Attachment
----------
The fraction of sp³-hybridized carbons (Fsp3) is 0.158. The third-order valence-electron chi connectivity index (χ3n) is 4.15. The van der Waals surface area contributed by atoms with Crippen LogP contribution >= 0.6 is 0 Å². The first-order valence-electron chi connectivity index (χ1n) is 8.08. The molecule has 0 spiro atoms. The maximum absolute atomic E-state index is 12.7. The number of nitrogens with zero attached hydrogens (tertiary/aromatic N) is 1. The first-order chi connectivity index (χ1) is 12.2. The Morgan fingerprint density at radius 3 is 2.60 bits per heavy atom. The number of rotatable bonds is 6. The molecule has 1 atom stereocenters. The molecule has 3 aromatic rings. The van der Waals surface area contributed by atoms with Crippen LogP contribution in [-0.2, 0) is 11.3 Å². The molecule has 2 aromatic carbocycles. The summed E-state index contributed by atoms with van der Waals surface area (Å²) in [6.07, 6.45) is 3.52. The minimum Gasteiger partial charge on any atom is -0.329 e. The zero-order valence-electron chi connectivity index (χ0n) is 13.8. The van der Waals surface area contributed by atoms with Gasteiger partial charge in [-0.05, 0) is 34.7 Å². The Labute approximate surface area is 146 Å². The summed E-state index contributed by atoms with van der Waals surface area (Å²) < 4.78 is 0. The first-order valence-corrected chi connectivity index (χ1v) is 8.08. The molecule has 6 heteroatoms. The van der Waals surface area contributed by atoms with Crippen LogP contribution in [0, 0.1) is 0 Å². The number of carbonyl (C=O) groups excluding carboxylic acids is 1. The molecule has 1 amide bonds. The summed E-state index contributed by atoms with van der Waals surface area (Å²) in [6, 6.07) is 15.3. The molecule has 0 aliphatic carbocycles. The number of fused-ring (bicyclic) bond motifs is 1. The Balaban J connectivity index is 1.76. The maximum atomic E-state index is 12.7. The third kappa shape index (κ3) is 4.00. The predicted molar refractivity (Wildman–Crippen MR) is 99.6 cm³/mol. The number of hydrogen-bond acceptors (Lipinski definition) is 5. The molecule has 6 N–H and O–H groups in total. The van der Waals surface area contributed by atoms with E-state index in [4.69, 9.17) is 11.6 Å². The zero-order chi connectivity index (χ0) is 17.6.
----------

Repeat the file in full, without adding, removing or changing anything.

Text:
The fraction of sp³-hybridized carbons (Fsp3) is 0.158. The third-order valence-electron chi connectivity index (χ3n) is 4.15. The van der Waals surface area contributed by atoms with Crippen LogP contribution >= 0.6 is 0 Å². The first-order valence-electron chi connectivity index (χ1n) is 8.08. The molecule has 0 spiro atoms. The maximum absolute atomic E-state index is 12.7. The number of nitrogens with zero attached hydrogens (tertiary/aromatic N) is 1. The first-order chi connectivity index (χ1) is 12.2. The Morgan fingerprint density at radius 3 is 2.60 bits per heavy atom. The number of rotatable bonds is 6. The molecule has 1 atom stereocenters. The molecule has 3 aromatic rings. The van der Waals surface area contributed by atoms with Crippen LogP contribution in [-0.2, 0) is 11.3 Å². The molecule has 2 aromatic carbocycles. The summed E-state index contributed by atoms with van der Waals surface area (Å²) in [6.07, 6.45) is 3.52. The minimum Gasteiger partial charge on any atom is -0.329 e. The zero-order valence-electron chi connectivity index (χ0n) is 13.8. The van der Waals surface area contributed by atoms with Gasteiger partial charge in [-0.05, 0) is 34.7 Å². The Labute approximate surface area is 146 Å². The summed E-state index contributed by atoms with van der Waals surface area (Å²) < 4.78 is 0. The first-order valence-corrected chi connectivity index (χ1v) is 8.08. The molecule has 6 heteroatoms. The van der Waals surface area contributed by atoms with Crippen LogP contribution in [0, 0.1) is 0 Å². The number of carbonyl (C=O) groups excluding carboxylic acids is 1. The molecule has 1 amide bonds. The summed E-state index contributed by atoms with van der Waals surface area (Å²) in [6, 6.07) is 15.3. The molecule has 0 aliphatic carbocycles. The number of fused-ring (bicyclic) bond motifs is 1. The Balaban J connectivity index is 1.76. The maximum atomic E-state index is 12.7. The third kappa shape index (κ3) is 4.00. The predicted molar refractivity (Wildman–Crippen MR) is 99.6 cm³/mol. The number of hydrogen-bond acceptors (Lipinski definition) is 5. The molecule has 6 N–H and O–H groups in total. The van der Waals surface area contributed by atoms with E-state index in [4.69, 9.17) is 11.6 Å². The zero-order chi connectivity index (χ0) is 17.6.